NIH Research Festival
Quantitative susceptibility mapping (QSM) is a recently developed MRI technique for quantifying the spatial distribution of magnetic susceptibility within biological tissues. Magnetic susceptibility differs among tissues based on their molecular composition and is a direct reflection of cellular architecture of the tissue. Due to its sensitivity to molecular composition, QSM has been used to investigate quantification of tissue iron concentration, several pathologies such as cerebral micro-bleeds, Parkinson's diseases, and multiple sclerosis and blood oxygen saturation. Susceptibility modifies the magnetic field detected in the MR signal phase. The determination of an arbitrary susceptibility distribution from the induced field shifts is an inverse problem that is challenging due to its ill-posedness. A multi-orientation method, calculation of susceptibility through multi-orientation sampling (COSMOS) is proposed to stabilize this inverse problem. The field created by the susceptibility distribution is sampled at multiple orientations with respect to the polarization field B0, and the susceptibility map is reconstructed. However, multiple orientation data would be time consuming to acquire which may lead to patient discomfort and may not be feasible for routine clinical use. Conversely, susceptibility maps from a single acquisition with the head in one position could be calculated using thresholded k-space division (TKD). However, this technique suffers from poor quality compared to COSMOS. In this work, we compared the performance of COSMOS QSM with TKD QSM averaged at variable number of orientations. We found that for fewer number of orientations (< 4 orientations) averaged TKD QSM performs better than COSMOS.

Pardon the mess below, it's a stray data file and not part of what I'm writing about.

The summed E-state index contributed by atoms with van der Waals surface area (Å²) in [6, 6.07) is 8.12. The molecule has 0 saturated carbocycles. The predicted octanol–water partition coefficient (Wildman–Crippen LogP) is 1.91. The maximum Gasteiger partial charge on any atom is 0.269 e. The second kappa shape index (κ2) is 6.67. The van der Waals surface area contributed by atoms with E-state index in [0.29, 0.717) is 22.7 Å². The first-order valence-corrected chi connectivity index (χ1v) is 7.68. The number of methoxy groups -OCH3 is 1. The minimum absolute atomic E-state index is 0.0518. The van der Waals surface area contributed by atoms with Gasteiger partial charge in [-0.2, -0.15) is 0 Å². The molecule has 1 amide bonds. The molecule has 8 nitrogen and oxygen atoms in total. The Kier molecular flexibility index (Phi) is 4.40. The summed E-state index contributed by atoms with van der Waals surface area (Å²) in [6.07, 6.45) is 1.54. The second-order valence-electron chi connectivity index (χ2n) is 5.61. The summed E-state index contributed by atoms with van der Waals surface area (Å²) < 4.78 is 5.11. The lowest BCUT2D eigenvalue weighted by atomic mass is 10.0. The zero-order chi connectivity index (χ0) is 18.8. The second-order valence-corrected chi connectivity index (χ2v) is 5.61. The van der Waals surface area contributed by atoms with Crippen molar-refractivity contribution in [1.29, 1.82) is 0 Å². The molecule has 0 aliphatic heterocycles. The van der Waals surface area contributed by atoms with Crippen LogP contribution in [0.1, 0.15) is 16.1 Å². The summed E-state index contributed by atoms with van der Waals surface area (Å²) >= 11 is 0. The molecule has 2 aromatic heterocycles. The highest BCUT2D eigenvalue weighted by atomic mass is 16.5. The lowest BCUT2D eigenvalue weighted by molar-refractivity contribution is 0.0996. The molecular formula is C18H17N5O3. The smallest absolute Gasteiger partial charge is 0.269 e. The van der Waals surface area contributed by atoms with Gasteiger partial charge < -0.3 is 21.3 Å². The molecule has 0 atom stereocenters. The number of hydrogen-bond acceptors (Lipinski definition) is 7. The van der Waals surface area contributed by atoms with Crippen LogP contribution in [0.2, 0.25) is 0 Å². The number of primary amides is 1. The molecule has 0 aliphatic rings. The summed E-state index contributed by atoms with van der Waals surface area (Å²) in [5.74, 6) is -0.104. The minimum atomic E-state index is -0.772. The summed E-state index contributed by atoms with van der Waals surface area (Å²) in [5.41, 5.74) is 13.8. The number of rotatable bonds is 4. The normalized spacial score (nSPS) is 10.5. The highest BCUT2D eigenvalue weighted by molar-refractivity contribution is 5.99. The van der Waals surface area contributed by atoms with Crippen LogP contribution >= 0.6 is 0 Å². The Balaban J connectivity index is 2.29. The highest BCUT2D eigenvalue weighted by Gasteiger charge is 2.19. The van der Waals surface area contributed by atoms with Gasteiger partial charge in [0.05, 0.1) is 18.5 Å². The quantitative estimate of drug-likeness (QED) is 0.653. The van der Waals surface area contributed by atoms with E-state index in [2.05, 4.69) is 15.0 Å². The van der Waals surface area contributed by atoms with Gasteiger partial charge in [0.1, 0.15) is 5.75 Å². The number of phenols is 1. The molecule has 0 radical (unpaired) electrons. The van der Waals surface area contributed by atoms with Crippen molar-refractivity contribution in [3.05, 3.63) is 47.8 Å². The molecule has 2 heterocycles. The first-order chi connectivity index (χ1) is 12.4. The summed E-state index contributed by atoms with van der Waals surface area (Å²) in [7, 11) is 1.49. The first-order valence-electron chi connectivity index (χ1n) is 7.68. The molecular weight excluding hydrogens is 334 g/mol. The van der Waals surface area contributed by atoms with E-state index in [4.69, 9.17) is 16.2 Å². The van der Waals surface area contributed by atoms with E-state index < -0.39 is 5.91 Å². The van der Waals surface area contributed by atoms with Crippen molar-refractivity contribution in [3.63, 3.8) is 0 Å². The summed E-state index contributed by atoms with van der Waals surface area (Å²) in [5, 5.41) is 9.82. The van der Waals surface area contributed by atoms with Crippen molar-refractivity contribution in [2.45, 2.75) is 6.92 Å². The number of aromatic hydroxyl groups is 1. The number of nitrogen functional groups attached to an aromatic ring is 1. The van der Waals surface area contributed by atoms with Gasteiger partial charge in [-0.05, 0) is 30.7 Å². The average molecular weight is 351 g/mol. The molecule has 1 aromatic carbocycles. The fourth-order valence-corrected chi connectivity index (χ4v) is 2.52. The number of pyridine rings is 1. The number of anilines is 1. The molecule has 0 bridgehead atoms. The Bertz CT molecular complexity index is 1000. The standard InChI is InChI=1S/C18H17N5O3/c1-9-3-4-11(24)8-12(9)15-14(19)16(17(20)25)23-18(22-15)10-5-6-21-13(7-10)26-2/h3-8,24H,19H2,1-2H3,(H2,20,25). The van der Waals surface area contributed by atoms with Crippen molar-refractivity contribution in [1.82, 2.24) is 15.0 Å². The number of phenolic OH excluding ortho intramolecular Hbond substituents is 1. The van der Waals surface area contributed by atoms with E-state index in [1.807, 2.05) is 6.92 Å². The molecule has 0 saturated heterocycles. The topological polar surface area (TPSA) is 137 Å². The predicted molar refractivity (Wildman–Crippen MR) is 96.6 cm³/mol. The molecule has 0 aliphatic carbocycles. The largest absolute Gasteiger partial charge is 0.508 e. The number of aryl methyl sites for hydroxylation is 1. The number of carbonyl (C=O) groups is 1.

Scientific Focus Area: Biomedical Engineering and Biophysics
This page was last updated on Friday, March 26, 2021